John Piper:

Most of us tend to gravitate to abstractions.

We say, “Men tend to choose lesser pleasures and reject greater ones.”

But Newton says, “The men of this world are children. Offer a child and apple and bank note, he will doubtless choose the apple.”

We say, “Men are foolish to fret so much over material things when they will inherit eternal riches.”

But Newton says:

Suppose a man was going to New York to take possession of a large estate, and his [carriage] should break down a mile before he got to the city, which obliged him to walk the rest of the way; what a fool we should think him, if we saw him ringing his hands, and blubbering out all the remaining mile, “My [carriage] is broken! My [carriage] is broken!”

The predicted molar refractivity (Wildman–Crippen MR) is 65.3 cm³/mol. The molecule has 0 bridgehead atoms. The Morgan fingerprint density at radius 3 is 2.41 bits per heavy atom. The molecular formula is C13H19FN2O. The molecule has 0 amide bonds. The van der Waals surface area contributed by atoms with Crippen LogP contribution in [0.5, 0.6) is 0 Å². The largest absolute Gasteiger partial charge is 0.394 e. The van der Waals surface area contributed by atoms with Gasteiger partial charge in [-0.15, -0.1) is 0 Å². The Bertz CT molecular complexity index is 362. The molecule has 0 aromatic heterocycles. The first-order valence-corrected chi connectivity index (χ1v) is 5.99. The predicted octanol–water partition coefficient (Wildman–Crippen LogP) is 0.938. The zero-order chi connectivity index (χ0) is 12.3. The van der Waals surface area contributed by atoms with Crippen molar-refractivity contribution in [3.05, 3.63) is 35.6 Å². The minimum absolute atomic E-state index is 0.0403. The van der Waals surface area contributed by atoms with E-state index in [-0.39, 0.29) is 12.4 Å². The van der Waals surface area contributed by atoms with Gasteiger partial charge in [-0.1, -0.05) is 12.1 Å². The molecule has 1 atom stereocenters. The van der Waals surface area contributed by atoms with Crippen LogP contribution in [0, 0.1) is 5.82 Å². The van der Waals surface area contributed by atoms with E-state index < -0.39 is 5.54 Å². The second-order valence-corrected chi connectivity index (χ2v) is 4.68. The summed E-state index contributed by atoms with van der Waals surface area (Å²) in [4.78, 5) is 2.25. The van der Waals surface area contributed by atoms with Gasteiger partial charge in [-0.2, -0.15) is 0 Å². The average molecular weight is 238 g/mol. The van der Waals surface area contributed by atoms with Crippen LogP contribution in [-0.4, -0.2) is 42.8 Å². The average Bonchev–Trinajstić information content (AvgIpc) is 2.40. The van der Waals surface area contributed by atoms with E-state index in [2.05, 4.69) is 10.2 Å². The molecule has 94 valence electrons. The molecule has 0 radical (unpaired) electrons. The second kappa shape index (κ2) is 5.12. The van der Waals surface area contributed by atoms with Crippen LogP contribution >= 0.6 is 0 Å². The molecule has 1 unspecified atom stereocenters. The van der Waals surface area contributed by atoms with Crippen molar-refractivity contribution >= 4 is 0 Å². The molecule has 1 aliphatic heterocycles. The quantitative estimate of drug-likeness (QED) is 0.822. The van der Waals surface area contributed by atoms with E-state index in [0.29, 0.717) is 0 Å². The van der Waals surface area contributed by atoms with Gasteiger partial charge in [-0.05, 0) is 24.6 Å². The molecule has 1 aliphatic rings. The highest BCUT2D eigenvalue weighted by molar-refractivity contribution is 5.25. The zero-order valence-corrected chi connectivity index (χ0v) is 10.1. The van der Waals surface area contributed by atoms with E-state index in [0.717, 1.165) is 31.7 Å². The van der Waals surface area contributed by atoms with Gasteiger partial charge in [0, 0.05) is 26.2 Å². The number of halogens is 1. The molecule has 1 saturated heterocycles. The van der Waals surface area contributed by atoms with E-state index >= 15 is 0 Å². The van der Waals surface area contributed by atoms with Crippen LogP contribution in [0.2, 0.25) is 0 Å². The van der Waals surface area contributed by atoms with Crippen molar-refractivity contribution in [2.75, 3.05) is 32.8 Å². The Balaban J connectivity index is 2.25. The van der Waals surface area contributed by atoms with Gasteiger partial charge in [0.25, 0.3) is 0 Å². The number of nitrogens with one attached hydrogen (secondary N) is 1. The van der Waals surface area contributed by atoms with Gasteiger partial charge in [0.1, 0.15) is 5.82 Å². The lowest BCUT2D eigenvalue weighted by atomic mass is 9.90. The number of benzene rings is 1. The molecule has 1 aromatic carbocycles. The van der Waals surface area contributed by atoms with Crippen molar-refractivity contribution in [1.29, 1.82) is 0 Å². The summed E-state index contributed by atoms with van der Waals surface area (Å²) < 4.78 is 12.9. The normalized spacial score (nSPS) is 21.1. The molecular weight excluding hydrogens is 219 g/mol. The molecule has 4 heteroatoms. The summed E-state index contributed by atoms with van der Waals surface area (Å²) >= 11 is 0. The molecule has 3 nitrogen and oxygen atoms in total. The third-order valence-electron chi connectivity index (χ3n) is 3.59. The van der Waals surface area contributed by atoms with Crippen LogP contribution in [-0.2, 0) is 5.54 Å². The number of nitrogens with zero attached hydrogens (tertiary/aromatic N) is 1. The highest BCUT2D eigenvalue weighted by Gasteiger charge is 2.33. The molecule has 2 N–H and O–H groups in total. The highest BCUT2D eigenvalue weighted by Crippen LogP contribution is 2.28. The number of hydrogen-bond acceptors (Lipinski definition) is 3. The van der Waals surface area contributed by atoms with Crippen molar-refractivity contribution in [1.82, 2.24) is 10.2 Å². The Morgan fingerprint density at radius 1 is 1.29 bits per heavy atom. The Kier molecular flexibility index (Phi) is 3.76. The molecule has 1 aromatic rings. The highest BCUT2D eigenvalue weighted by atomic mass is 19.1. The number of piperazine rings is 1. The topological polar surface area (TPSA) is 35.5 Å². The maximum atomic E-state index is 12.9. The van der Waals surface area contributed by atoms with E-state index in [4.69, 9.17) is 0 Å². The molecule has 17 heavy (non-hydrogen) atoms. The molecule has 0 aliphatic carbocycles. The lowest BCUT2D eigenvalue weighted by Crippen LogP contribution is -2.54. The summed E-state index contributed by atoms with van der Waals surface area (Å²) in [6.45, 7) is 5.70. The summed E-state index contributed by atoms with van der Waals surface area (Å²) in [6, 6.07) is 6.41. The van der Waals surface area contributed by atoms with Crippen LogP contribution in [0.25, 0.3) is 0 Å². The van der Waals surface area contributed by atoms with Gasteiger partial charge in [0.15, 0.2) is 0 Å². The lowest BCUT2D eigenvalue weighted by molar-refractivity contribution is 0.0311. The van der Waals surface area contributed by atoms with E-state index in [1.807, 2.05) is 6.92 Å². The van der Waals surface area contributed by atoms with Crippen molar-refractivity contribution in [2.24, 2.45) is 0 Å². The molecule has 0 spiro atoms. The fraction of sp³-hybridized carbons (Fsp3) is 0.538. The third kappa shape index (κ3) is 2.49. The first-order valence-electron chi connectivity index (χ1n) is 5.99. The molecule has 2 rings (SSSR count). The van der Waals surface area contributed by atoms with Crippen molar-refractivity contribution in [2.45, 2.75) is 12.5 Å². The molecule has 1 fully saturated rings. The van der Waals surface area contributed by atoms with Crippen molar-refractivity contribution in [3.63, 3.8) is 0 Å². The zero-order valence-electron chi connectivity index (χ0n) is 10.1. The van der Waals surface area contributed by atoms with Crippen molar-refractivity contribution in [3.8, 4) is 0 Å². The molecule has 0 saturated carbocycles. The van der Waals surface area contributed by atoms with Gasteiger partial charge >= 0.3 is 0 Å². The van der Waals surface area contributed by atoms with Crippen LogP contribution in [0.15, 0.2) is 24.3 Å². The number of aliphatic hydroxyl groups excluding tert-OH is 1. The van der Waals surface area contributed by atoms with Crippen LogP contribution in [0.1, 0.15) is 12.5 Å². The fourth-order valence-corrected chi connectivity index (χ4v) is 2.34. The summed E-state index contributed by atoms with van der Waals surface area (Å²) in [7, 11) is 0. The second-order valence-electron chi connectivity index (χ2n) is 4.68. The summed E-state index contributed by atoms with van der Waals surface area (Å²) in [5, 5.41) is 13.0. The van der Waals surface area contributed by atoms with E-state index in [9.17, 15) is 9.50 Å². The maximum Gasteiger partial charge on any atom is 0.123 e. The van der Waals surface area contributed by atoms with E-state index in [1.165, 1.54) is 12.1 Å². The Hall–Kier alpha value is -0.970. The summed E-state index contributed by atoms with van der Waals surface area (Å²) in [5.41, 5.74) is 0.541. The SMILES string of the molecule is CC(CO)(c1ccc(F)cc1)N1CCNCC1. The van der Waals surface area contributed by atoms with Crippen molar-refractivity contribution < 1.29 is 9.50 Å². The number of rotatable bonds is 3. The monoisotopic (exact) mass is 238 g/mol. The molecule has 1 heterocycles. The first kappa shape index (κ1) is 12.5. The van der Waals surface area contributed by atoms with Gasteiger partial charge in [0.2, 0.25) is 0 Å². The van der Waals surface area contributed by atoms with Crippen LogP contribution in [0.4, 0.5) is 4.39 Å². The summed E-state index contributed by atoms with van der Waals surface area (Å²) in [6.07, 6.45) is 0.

This is not merely a matter of style. It is a matter of life and vitality.

It is a sign to your people that your mind is healthy and a means to awakening their health.

Sick minds can only deal in abstractions and cannot get outside themselves to be moved by concrete, external wonders.

And you will never be a tender person toward your people if you merely communicate the heaviness of unhealthy concepts and theories rather than the stuff of the world in which they live.

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Justin Taylor


Justin Taylor is senior vice president and publisher for books at Crossway and blogs at Between Two Worlds. You can follow him on Twitter.

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